If you had a bad year in 2022, it’s time to leave it behind. Living in 2022 will do nothing for you. His mercies are new for you THIS DAY.

Lamentations 3:19-25 says, “I remember my affliction and my wandering, the bitterness and the gall. I will remember them, and my soul is downcast within me. Yet this I call to mind and therefore I have hope. Because of the Lord’s great love we are not consumed, for his compassions never fail. They are new every morning; great is your faithfulness. I say to myself, ‘the Lord is my portion; therefore I will wait for him’” (NIV).


Let’s return to Saul and Ananias’ story in Acts 9. “Then Ananias went to the house and entered it. Placing his hands on Saul, he said, ‘Brother Saul, the Lord—Jesus, who appeared to you on the road as you were coming here—has sent me so that you may see again and be filled with the Holy Spirit.’ Immediately, something like scales fell from Saul’s eyes, and he could see again. He got up and was baptized, and after taking some food, he regained his strength” (Acts 9:17 NIV).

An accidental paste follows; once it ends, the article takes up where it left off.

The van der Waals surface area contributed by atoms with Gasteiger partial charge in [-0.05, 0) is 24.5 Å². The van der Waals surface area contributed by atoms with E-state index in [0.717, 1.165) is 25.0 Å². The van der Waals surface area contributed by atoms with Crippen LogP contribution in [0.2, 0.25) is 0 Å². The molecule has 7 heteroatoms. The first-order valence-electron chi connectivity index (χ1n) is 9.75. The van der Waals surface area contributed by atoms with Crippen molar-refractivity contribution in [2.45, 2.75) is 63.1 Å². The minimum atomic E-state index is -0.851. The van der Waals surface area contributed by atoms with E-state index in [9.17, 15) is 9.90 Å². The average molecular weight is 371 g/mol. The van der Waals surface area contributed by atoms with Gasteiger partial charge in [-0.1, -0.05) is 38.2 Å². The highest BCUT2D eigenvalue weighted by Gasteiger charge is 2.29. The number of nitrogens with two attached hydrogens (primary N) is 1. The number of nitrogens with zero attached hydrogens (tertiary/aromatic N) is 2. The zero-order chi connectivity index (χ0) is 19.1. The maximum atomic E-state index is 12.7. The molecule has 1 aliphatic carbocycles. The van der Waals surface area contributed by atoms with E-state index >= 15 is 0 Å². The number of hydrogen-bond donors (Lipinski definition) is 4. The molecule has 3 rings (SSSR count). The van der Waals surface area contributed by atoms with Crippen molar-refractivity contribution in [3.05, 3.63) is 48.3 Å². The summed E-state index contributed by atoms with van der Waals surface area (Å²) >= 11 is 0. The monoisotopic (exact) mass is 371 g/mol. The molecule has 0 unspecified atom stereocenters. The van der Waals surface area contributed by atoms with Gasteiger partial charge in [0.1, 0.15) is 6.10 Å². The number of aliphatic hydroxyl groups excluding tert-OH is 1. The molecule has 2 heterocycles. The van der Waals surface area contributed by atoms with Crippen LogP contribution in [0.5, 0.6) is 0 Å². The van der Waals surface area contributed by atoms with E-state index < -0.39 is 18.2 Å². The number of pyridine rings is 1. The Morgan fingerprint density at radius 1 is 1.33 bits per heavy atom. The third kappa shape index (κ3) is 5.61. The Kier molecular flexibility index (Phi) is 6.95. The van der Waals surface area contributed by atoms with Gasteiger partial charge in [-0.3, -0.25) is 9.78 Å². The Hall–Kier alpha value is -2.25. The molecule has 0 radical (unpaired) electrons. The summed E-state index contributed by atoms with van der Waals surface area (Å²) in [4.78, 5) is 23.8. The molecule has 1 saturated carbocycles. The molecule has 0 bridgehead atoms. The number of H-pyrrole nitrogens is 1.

When you are burned out, everything feels hopeless. Perhaps you want to start the year with fasting. It’s a way to hear from the Lord, restore unity and receive clarity for what may come. One of the best ways to go into 2023, full of hope and vigor, is to begin by starving your flesh and feeding your spirit.

What you starve dies; what you feed thrives.

Saul did not eat or drink for three days – he fasted and waited for the Lord to show up. Once his prayers were answered, he ate and regained his strength.

Begin this year by pursuing Him. Try something different. Fast.

What is a fast? 

  • It is Not: